“Widowers have less opportunity to convey their tale than widows,” says Colby of Fort Collins, Colorado, “since they often have fewer close connections than women and divulge far less.” “As a result, when they find a willing partner, they are typically more desperate to disclose it.”
2. Watch for red flags
It might be difficult for a widow or widower to feel at ease introducing a new companion to family and friends, or even to be seen in public. There’s a fear that if they’re seen dating a new partner, people will assume they didn’t love their spouse.
After losing his wife to suicide, Abel Keogh of Saratoga Springs, Utah, remembers delaying informing people he’d started dating. He’s written four books about widower relationships since then, including Dating a Widower.
While it’s natural to need some time to adjust to the thought of a new relationship, according to Keogh, there are a few clear signals that the widow or widower isn’t yet ready to date. Some examples could also include:
- Over time you’re consistently not invited to the widow or widower’s family gatherings because, you’re told, “They’re not ready to meet you.”
- You’re in a serious relationship but introduced as a “friend” to someone your partner runs into in public.
- You’re asked to hide or leave the room when someone drops by your partner’s place unexpectedly.
3. Communicate your relationship needs and goals
Simply inquire if you have any questions about where your relationship stands — or is headed.
“If the widow or widower sees a real future with you, they should be able to define it to some extent,” adds Keogh.
Is it possible for the person to imagine you two being exclusive? Or, whatever it is, taking things to the next level?
“It’s when they balk and can’t explain what they want,” Keogh continues, “that’s generally a hint that they don’t even know what they want.” “Perhaps they’re just relieved to have someone in their lives.”
4. Don’t let yourself be a consolation prize
Similarities to the dead spouse observed in images around the house could indicate that the new partner is simply filling a gap. Also, pay attention to whether talks frequently recur to recollections that begin with “We used to…”
It’s time to have a heart-to-heart with your new significant other if you’re starting to feel like a consolation prize rather than a passionate companion.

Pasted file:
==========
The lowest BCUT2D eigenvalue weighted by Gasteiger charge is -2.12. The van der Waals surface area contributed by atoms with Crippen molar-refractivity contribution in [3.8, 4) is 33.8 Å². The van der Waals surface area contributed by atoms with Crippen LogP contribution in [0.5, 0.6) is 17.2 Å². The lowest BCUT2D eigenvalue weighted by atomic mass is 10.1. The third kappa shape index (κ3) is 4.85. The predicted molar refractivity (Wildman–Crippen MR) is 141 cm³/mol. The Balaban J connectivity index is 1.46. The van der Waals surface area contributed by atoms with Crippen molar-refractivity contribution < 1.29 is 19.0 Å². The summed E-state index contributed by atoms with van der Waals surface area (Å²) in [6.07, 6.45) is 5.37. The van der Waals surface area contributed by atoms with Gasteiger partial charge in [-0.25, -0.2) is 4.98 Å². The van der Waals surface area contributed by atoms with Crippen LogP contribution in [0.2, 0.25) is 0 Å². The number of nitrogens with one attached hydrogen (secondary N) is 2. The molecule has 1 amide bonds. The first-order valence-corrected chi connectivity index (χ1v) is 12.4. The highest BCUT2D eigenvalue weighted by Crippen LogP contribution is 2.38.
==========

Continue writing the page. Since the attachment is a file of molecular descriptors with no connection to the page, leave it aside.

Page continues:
Just don’t nag, get upset, weep, make demands, or whine about how you’ve been harmed.
Denise Medany, 62, author of One Heart Too Many: Facing the Challenges of Loving a Widower, who is herself a widow and engaged to a widower, advises against negotiating for first place.
“Calmly tell the widower what it feels like to be on the receiving end of these concerns and then wait and watch to see what he does with this information,” Medany advises individuals who begin this dialogue. If nothing changes, it’s better to withdraw and disappear, giving him an opportunity to realize what he’s missing out on in the present due to his reluctance to let go of the past.”
5. Tread lightly when it comes to children
Parenthood can make things more difficult. It can be difficult to get youngsters to accept a new relationship, which is another reason to take things carefully. You don’t want your children, whether young or old, to think you’re trying to take their mother or father’s position.
A lot of the anxiety is based on doubt and dread on everyone’s side. That isn’t necessarily a problem, as long as the surviving spouse is actually ready for another connection in the end.
Sharon Walsh, for example, had no intention of dating six months after her husband died abruptly. That is, nevertheless, what occurred. The 53-year-old, who resides in Canandaigua, New York, first believed she wouldn’t be open to another relationship because she didn’t want to experience another loss.
She understood she needed to be more open after counseling, reflection, and a few dates with a “kind, compassionate, and understanding” man.
“I’m learning to quit anticipating bad scenarios and just let things happen,” she adds. “It’s rarely as frightening as my busy imagination forecasts.” “I feel like I can take on anything right now.”